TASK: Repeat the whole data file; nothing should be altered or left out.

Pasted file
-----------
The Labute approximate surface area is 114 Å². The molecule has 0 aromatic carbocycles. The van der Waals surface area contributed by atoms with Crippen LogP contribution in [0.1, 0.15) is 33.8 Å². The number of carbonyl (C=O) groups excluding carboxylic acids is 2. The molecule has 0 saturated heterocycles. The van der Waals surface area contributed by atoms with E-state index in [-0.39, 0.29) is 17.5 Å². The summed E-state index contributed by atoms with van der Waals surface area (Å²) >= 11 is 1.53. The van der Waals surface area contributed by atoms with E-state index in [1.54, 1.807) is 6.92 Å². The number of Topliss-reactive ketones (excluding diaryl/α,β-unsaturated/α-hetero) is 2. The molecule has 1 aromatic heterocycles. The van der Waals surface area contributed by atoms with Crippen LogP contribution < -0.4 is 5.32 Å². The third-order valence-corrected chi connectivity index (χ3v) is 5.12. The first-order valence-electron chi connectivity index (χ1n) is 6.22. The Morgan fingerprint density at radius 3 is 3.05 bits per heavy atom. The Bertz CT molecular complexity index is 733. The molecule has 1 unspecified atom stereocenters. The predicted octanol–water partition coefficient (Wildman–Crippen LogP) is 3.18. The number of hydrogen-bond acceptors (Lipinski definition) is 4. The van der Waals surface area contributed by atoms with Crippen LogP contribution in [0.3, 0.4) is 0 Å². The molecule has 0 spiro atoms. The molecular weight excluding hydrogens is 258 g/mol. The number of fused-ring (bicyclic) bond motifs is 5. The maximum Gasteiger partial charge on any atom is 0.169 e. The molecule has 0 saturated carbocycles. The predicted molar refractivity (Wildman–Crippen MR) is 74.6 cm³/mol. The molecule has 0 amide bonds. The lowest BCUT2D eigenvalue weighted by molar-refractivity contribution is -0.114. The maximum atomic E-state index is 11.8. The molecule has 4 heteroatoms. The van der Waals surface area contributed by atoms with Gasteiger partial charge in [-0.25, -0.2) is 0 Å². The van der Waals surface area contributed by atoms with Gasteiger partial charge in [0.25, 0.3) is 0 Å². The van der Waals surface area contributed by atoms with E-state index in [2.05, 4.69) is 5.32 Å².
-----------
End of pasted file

The Labute approximate surface area is 114 Å². The molecule has 0 aromatic carbocycles. The van der Waals surface area contributed by atoms with Crippen LogP contribution in [0.1, 0.15) is 33.8 Å². The number of carbonyl (C=O) groups excluding carboxylic acids is 2. The molecule has 0 saturated heterocycles. The van der Waals surface area contributed by atoms with E-state index in [-0.39, 0.29) is 17.5 Å². The summed E-state index contributed by atoms with van der Waals surface area (Å²) >= 11 is 1.53. The van der Waals surface area contributed by atoms with E-state index in [1.54, 1.807) is 6.92 Å². The number of Topliss-reactive ketones (excluding diaryl/α,β-unsaturated/α-hetero) is 2. The molecule has 1 aromatic heterocycles. The van der Waals surface area contributed by atoms with Crippen LogP contribution < -0.4 is 5.32 Å². The third-order valence-corrected chi connectivity index (χ3v) is 5.12. The first-order valence-electron chi connectivity index (χ1n) is 6.22. The Morgan fingerprint density at radius 3 is 3.05 bits per heavy atom. The Bertz CT molecular complexity index is 733. The molecule has 1 unspecified atom stereocenters. The predicted octanol–water partition coefficient (Wildman–Crippen LogP) is 3.18. The number of hydrogen-bond acceptors (Lipinski definition) is 4. The van der Waals surface area contributed by atoms with Crippen LogP contribution in [0.3, 0.4) is 0 Å². The molecule has 0 spiro atoms. The molecular weight excluding hydrogens is 258 g/mol. The number of fused-ring (bicyclic) bond motifs is 5. The maximum Gasteiger partial charge on any atom is 0.169 e. The molecule has 0 saturated carbocycles. The predicted molar refractivity (Wildman–Crippen MR) is 74.6 cm³/mol. The molecule has 0 amide bonds. The lowest BCUT2D eigenvalue weighted by molar-refractivity contribution is -0.114. The maximum atomic E-state index is 11.8. The molecule has 4 heteroatoms. The van der Waals surface area contributed by atoms with Gasteiger partial charge in [-0.25, -0.2) is 0 Å². The van der Waals surface area contributed by atoms with Gasteiger partial charge in [0.25, 0.3) is 0 Å². The van der Waals surface area contributed by atoms with E-state index in [2.05, 4.69) is 5.32 Å².